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Free Content Comparison of Lumin™ LED fluorescent attachment, fluorescent microscopy and Ziehl-Neelsen for AFB diagnosis

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DESIGN: Cross-sectional studies in Russia (n = 502) and Macedonia (n = 205), with fluorochrome-stained sputum examined by 1) the new Lumin™ light emitting diode (LED) fluorescent attachment on a light microscope, and 2) conventional fluorescent microscope (CFM) available in each laboratory, and compared to 3) Ziehl-Neelsen (ZN) restaining/reading of the same smears. Poor readings of ZN-restained smears in Russia stimulated a retrospective laboratory registry analysis for sensitivity and specificity of directly ZN-stained smears (n = 791) from a previous period.

RESULTS: In Macedonia, the sensitivity of the Lumin and CFM were 87.8%, and that of restained ZN smears with conventional light microscope was 78.0%. In Russia, sensitivity was as follows: Lumin 72.8%, CFM 52.5%; re-stained ZN smears 28.5% and directly ZN stained smears 55.6%.

CONCLUSION: Fluorescence microscopy is more sensitive than conventional microscopy. The Lumin attachment to conventional light microscopes provided results equal to or better than the CFMs. Smear restaining for ZN showed a 12% advantage for Lumin and CFM in Macedonia, in line with other meta-analyses. Restaining for ZN gave poor results in Russia for unknown reasons. Retrospective analysis of directly ZN-stained smears showed 55.6% sensitivity compared to the Lumin (72.8%), which is also in line with the superiority of fluorescent microscopy reported in literature.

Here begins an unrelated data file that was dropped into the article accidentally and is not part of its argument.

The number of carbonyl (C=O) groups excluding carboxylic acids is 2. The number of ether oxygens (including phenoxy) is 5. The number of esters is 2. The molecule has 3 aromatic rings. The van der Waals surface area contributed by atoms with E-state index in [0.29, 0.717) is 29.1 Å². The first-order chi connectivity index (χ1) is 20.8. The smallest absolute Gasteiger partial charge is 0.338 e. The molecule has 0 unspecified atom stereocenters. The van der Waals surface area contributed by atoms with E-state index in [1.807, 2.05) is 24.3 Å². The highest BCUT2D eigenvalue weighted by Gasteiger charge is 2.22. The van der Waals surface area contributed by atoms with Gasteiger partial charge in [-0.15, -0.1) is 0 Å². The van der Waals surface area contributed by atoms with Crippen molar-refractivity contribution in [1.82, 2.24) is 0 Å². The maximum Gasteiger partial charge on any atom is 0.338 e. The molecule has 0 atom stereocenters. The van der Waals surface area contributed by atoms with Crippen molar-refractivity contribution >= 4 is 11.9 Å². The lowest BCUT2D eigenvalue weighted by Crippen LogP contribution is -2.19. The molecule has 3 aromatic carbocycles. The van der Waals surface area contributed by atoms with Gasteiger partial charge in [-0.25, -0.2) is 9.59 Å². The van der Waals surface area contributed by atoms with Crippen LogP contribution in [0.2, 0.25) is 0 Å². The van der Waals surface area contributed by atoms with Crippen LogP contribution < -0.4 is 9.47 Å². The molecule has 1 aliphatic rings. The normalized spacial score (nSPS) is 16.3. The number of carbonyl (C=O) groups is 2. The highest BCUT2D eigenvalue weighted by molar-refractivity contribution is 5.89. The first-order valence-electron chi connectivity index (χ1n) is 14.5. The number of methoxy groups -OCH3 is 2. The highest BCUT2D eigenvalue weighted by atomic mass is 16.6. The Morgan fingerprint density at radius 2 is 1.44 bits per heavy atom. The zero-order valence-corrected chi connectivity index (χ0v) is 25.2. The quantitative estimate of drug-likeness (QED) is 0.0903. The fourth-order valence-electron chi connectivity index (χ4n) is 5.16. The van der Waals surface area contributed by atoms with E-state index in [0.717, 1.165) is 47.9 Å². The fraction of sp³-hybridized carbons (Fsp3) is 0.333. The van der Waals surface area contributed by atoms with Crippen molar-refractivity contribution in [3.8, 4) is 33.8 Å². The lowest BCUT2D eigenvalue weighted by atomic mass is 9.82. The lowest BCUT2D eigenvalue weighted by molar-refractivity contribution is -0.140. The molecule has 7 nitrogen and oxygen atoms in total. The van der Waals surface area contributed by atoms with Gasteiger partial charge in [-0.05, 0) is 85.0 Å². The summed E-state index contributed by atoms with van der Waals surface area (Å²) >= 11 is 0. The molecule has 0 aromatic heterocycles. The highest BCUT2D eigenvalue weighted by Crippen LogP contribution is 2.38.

Keywords: LED; Lumin; Ziehl-Neelsen; diagnosis; fluorescence microscopy; tuberculosis

Document Type: Regular Paper

Affiliations: 1: Independent consultant, clinical tuberculosis and program management, Cliffside Park, New Jersey, USA 2: Independent consultant, tuberculosis program design and evaluation, Verona, Virginia, USA 3: The Republic Clinical Tuberculosis Dispensary, Kazan State Medical Academy, Kazan, Russia 4: Institute of Lung Diseases and Tuberculosis, Skopje, Republic of Macedonia 5: Department of Statistics, Brigham Young University, Provo, Utah, USA

Publication date: July 1, 2009

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  • The International Journal of Tuberculosis and Lung Disease publishes articles on all aspects of lung health, including public health-related issues such as training programmes, cost-benefit analysis, legislation, epidemiology, intervention studies and health systems research. The IJTLD is dedicated to the continuing education of physicians and health personnel and the dissemination of information on tuberculosis and lung health world-wide.

    Certain IJTLD articles are selected for translation into French, Spanish, Chinese or Russian. They are available on the Union website

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